The Engage Family Blog

Official Blog of The Family Policy Council of West Virginia

Archive for June 2008

An Interesting Question….

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Posed by Tony Perkins from FRC Action:

The Family Policy Council of WV links to this video to highlight the important issue of life. It is not intended to endorse or oppose any candidate for office or political party.


Written by Jeremy Dys

June 27, 2008 at 5:02 pm

Posted in Life

Toward a New Stereotype

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Today is West Virginia day and to celebrate our state’s history, a group of bloggers from around the state are trying to “define West Virginia from the inside out.”  It is, in short, and opportunity for individuals and businesses to share their vision for West Virginia, with the hope that, in some small way, those beyond the borders of the Mountain State will get a more clear picture about this unique land.

The Family Policy Council of West Virginia has a very simple vision.  The Family Policy Council of West Virginia is prepared to advocate for policies that will support your family and strengthen our communities.  Our mision is to advocate for policies that embrace the sanctity of human life, enrich marriage, and safeguard religious freedom.  Our work will equip families in our churches, encourage our leaders to be family-first in their leadership, and defend the family in our courts against those special interests groups that may attempt to undermine the family in West Virginia.

We will know we have accomplished our mission when:

  • West Virginians treat life as preciously as the God who created it does.
  • One man and one woman live in the bonds of marriage for life, at the center of a strong and growing family.
  • West Virginia families freely worship without encumbrance or interference by their government.

In short, the future that the Family Policy Council of West Virginia sees is one where the family is the first priority for our leaders; not an afterthought.  It is one where, while the necessary discussions about jobs, economic growth, and the rest center around what is most important for our children’s future.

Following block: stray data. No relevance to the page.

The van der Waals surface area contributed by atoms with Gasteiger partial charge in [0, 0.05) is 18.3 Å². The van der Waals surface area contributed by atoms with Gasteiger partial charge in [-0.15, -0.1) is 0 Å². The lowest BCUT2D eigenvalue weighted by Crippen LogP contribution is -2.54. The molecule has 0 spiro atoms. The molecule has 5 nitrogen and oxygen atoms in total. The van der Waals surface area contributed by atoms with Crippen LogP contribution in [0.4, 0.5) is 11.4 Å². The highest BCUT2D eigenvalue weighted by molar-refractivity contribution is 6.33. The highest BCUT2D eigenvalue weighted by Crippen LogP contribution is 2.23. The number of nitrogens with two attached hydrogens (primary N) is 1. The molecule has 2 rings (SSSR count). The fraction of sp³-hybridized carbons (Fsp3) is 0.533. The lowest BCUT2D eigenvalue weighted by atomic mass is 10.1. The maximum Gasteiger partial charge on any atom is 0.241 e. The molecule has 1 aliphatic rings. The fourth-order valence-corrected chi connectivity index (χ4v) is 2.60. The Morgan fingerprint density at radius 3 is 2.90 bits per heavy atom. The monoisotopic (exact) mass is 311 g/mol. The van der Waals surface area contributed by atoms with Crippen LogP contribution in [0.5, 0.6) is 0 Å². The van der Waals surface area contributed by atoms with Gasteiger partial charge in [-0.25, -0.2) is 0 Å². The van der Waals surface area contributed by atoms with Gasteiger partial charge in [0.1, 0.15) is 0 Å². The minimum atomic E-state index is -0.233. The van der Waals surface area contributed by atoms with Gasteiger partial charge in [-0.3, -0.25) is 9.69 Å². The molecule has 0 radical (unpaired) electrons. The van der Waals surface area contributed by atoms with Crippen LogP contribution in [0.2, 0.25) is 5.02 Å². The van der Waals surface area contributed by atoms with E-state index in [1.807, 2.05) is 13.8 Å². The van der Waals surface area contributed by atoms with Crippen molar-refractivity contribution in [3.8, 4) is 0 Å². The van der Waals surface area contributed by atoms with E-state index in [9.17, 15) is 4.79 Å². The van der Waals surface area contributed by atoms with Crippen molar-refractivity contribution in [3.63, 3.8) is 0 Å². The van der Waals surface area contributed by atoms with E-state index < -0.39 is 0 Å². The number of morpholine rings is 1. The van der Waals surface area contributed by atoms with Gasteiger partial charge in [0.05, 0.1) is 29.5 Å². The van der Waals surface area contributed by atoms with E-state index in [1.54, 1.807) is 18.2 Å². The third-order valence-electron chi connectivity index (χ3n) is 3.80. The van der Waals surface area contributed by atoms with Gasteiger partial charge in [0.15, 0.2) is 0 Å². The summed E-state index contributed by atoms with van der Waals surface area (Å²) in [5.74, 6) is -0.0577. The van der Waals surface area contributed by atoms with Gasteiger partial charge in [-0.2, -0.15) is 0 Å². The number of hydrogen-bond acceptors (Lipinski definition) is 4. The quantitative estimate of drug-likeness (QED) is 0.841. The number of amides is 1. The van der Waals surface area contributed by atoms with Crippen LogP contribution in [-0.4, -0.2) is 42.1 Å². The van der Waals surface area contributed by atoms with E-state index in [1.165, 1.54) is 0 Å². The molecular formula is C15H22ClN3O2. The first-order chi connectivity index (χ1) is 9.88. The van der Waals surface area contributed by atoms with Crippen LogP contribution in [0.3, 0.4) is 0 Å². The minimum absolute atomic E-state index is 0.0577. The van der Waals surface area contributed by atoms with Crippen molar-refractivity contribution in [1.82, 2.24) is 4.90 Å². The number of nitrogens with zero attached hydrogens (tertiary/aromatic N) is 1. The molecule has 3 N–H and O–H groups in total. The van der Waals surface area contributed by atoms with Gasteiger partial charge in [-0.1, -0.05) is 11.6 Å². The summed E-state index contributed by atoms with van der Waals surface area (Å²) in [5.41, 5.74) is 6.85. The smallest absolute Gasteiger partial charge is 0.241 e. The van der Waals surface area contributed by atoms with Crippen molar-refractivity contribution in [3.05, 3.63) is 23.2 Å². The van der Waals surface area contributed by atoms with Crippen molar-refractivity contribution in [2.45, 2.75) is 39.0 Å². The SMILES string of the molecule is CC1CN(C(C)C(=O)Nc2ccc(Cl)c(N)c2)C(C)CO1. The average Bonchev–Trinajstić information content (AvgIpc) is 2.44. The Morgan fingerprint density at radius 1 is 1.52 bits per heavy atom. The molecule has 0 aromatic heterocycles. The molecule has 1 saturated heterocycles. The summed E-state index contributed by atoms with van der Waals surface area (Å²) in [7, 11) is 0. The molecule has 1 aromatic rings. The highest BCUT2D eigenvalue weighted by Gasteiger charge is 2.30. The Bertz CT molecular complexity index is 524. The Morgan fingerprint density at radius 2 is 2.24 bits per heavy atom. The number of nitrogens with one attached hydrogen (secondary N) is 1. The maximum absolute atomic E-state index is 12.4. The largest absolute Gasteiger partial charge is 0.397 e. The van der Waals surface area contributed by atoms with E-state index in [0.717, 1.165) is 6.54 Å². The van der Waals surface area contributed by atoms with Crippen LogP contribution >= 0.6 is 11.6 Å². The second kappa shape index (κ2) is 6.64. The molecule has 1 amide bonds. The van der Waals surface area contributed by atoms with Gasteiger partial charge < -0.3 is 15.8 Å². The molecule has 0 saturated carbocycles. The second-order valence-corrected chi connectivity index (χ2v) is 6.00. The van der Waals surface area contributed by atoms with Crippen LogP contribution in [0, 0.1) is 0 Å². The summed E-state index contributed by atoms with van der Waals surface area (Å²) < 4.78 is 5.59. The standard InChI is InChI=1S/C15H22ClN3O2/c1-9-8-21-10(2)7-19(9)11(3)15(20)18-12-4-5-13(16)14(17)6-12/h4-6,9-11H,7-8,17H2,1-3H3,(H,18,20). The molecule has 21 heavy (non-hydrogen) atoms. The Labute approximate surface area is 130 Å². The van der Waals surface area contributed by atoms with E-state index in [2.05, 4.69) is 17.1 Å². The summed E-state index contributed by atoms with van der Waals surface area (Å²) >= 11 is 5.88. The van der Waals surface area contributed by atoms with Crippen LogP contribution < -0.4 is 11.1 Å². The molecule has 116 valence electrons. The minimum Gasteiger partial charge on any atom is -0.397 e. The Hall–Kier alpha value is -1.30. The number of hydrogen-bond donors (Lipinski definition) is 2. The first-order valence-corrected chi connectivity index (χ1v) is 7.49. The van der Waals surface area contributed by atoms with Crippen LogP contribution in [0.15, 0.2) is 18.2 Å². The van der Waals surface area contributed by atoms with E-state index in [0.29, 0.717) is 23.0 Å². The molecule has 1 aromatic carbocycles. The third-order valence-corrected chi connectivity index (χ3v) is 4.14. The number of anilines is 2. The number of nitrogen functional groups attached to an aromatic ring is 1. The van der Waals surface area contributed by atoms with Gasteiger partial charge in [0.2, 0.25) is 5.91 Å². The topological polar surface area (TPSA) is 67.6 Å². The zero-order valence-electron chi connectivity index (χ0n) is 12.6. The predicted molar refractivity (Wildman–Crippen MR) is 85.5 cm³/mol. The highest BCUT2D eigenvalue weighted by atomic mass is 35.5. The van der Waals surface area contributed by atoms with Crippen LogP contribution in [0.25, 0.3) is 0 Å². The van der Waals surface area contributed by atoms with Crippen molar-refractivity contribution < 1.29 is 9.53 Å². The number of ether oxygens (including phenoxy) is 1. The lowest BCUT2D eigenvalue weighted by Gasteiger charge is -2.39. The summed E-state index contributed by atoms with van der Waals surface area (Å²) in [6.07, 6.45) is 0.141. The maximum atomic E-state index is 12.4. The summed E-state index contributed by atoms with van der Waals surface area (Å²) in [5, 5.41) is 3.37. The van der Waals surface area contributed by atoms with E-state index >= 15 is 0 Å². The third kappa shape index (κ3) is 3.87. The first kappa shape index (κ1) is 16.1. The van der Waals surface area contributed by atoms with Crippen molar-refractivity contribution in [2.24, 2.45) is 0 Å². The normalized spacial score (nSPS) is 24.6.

To that end, the Family Policy Council of West Virginia is committed to developing programs that will encourage the family, equipping volunteers with the knowledge to impact their communities for the family, and shaping the political debate at every level of our state on behalf of the family.

Happy West Virginia Day!

Written by Jeremy Dys

June 20, 2008 at 11:04 am

Just Stand

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In the midst of all the concerns over the redefinition of marriage, Stoplight Video Commentary reminds us of a very, very simple truth: things change, “If You Take A Stand.”

Take 1 minute to watch this video.  You’ll be glad you did.

Written by Jeremy Dys

June 19, 2008 at 3:20 pm

More Coverage…

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…on the homosexual “marriage” debate.

From, WOWK Charleston/Huntington – the Top Story.

Glen Lavy from allied ministry, the Alliance Defense Fund: Why hold the marriages before voters have their say?

The implications for flyover country – what CA does inflicts potential legal chaos nationwide.

Two stories from NPR, featuring Jordan Lorence from the Alliance Defense Fund. (1) Gay Rights, Religious Liberties: a Three Act Story. (2) The audio update, Gay Rights Law Faces Legal, Religious Challenges. (If you have the time, the latter is very interesting listening – especially if you are a pastor or run a parachurch ministry.)

Written by Jeremy Dys

June 18, 2008 at 9:06 pm

The Homosexual “Marriage” Debate

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Today, I (Jeremy Dys) was a guest on “Talkline with Hoppy Kercheval.” Debating the issue of homosexual “marriage” with me was Jennifer Chrisler, executive director of the Family Equality Council, a group dedicated to highlighting “equality” for LGBTQ headed families.

If you did not hear the debate, MetroNews has it covered on their website and, if you hurry, you can download most of the debate on your computer, by clicking here.